This is the first important decision that this young person is going to make as they begin their pathway into adulthood. They have to make the decision! They are going to spend 4-5 years of their life there. Parents should provide guidance but should not make the decision. Parents cannot be selfish! They have to go where they feel comfortable, like the school, like the coach and have a connection with the players on the team. You can make the commitment in either November or April and sign the letter of intent on either date.

So let’s begin with some questions about the details that need to be answered in the process:

Coach – What is his background in tennis as a coach and player? How long has he been at the school? What’s his record? NCAA appearances? Individual NCAA tournament appearances? What’s his coaching style? His staff? Tennis knowledge? Developmental skills? Work ethic? What are practices like? Do the players get private lessons? Do underclassmen get the same playing chances as others? Have they participated in the National Team Indoor? Does the team play pro events? How are the lineups determined?

School – What is the reputation of the school? What is its ranking in your area of studies? What kind of academic support do they give athletes? Do they accommodate athletes in advance registration? What are the admissions standards? Do they have online courses, in case you want to take a semester away and travel? How are the academic advisers? Campus security?

Location – Is it far from home? What are winters like? What’s the year-round weather? What is the town like where the university is located? How much local support towards athletics is there? Are there booster groups for tennis? Is it in a small town? Big town? College town? Is there an airport there or nearby?

Athletic program – What is the overall athletic program like? Success in other sports? Facilities in tennis and other sports? Support staff for tennis? How is the conference strength in tennis? Travel budget for tennis? Scholarships for tennis (men 4.5-women 8)? Athletics dorms? Cafeteria for athletes? How do they accommodate athletes who want to transfer? Do they release you? Do they allow 5 years to graduate? Will they guarantee a scholarship if I leave early? Do they cover summer school? Academic counselors and center? Mandatory study hall for freshman?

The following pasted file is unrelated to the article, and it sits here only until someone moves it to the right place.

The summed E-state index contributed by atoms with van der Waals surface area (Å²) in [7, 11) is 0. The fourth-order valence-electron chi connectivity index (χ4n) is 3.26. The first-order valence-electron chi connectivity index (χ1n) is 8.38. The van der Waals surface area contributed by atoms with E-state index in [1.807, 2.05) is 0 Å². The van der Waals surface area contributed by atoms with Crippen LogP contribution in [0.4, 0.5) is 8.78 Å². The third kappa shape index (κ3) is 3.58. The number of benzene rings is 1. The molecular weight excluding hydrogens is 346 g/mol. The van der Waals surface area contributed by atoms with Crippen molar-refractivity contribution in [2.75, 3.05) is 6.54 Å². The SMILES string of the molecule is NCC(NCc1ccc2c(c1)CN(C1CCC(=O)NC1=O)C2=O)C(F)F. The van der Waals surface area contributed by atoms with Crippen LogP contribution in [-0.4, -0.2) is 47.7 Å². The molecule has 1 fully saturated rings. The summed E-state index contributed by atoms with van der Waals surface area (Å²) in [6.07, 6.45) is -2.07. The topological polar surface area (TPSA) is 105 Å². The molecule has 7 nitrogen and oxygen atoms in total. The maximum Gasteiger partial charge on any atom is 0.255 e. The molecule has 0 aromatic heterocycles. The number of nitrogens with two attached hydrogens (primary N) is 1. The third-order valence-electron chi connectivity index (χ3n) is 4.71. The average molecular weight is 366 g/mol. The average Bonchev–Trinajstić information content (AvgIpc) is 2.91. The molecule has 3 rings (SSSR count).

Team – How do you see yourself getting along with the team and fitting in? Do you see yourself in the lineup? Where? Do they allow you to play pro tournaments in the fall? How many players travel? How many players are on the team? What is the schedule of fall tournaments and dual matches? Away? Home? Equipment allowances? Stringing included? How do they determine the lineup? Are the players I like and connect with seniors? Do they have the same goals? Do they have the same commitment?

Recruiting visit – Tour of the campus? Dorm? Of the town? Who will be my host? Will I meet people in the athletic department? Athletic directors? Medical and training staff? Strength and conditioning? Will I watch a practice? Will I stay in the dorm or hotel? Will I spend time with the team more than the coaches? Will I attend any athletic events? Tennis match? Will I attend any classes? Meet with some faculty from my intended major? Will I eat at the athlete cafeteria? Will I meet with the academic adviser? Will the coach follow up with a home visit?

These are some of the issues that need to be clarified before making the decision. Leave no stone unturned. The decision has to be crystal clear. You have to be thorough. While I was the women’s coach at the University of Florida, I had a student during a recruiting trip ask me how many books there were in the library! I can tell you that I did find out! Why? Because it was important to her! She came to Florida!

Once you have sorted all this out, make your verbal commitment. Be sure you call the other coaches to let them know of your decision and to thank them for the opportunity to visit the school and for their consideration. You want to leave all options open in case you change your mind or the coach leaves before you sign the letter of intent. Do not burn any bridges. Be sure you are 100 percent sure of the decision.

Good luck!

Note from Lisa: Thank you to USTA PD for giving me permission to reprint Coach Brandi’s articles for y’all. I’m happy to see USTA supporting college tennis and supporting Tennis Parents with this series of articles. Please take a look at the Player Development site for more useful articles.